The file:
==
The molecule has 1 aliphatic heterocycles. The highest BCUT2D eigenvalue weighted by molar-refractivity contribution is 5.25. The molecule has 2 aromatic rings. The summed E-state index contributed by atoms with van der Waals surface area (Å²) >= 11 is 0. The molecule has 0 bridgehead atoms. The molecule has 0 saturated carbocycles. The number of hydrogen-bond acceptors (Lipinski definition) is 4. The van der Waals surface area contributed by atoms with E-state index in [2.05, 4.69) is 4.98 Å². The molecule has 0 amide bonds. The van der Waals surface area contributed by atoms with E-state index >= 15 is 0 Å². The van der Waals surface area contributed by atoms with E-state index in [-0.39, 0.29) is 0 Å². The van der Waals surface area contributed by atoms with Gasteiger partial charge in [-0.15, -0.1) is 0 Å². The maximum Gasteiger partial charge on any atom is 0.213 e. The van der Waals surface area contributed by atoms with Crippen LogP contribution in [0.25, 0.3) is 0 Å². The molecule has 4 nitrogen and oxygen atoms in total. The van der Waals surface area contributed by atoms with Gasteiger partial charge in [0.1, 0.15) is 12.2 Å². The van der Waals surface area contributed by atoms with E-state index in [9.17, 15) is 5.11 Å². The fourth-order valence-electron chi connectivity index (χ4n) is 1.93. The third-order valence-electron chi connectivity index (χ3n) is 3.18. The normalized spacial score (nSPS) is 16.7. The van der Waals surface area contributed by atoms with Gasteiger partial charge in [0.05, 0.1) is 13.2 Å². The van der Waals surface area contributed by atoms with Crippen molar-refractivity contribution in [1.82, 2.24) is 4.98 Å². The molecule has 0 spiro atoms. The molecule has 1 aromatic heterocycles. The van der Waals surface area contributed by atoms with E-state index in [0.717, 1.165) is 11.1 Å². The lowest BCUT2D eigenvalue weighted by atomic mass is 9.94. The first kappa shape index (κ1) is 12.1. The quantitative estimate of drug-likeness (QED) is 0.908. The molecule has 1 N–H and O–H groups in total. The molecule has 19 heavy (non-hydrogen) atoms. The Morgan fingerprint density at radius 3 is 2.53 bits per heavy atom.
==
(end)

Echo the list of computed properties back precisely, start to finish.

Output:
The molecule has 1 aliphatic heterocycles. The highest BCUT2D eigenvalue weighted by molar-refractivity contribution is 5.25. The molecule has 2 aromatic rings. The summed E-state index contributed by atoms with van der Waals surface area (Å²) >= 11 is 0. The molecule has 0 bridgehead atoms. The molecule has 0 saturated carbocycles. The number of hydrogen-bond acceptors (Lipinski definition) is 4. The van der Waals surface area contributed by atoms with E-state index in [2.05, 4.69) is 4.98 Å². The molecule has 0 amide bonds. The van der Waals surface area contributed by atoms with E-state index >= 15 is 0 Å². The van der Waals surface area contributed by atoms with E-state index in [-0.39, 0.29) is 0 Å². The van der Waals surface area contributed by atoms with Gasteiger partial charge in [-0.15, -0.1) is 0 Å². The maximum Gasteiger partial charge on any atom is 0.213 e. The van der Waals surface area contributed by atoms with Crippen LogP contribution in [0.25, 0.3) is 0 Å². The molecule has 4 nitrogen and oxygen atoms in total. The van der Waals surface area contributed by atoms with Gasteiger partial charge in [0.1, 0.15) is 12.2 Å². The van der Waals surface area contributed by atoms with E-state index in [9.17, 15) is 5.11 Å². The fourth-order valence-electron chi connectivity index (χ4n) is 1.93. The third-order valence-electron chi connectivity index (χ3n) is 3.18. The normalized spacial score (nSPS) is 16.7. The van der Waals surface area contributed by atoms with Gasteiger partial charge in [0.05, 0.1) is 13.2 Å². The van der Waals surface area contributed by atoms with Crippen molar-refractivity contribution in [1.82, 2.24) is 4.98 Å². The molecule has 0 spiro atoms. The molecule has 1 aromatic heterocycles. The van der Waals surface area contributed by atoms with E-state index in [0.717, 1.165) is 11.1 Å². The lowest BCUT2D eigenvalue weighted by atomic mass is 9.94. The first kappa shape index (κ1) is 12.1. The quantitative estimate of drug-likeness (QED) is 0.908. The molecule has 1 N–H and O–H groups in total. The molecule has 19 heavy (non-hydrogen) atoms. The Morgan fingerprint density at radius 3 is 2.53 bits per heavy atom.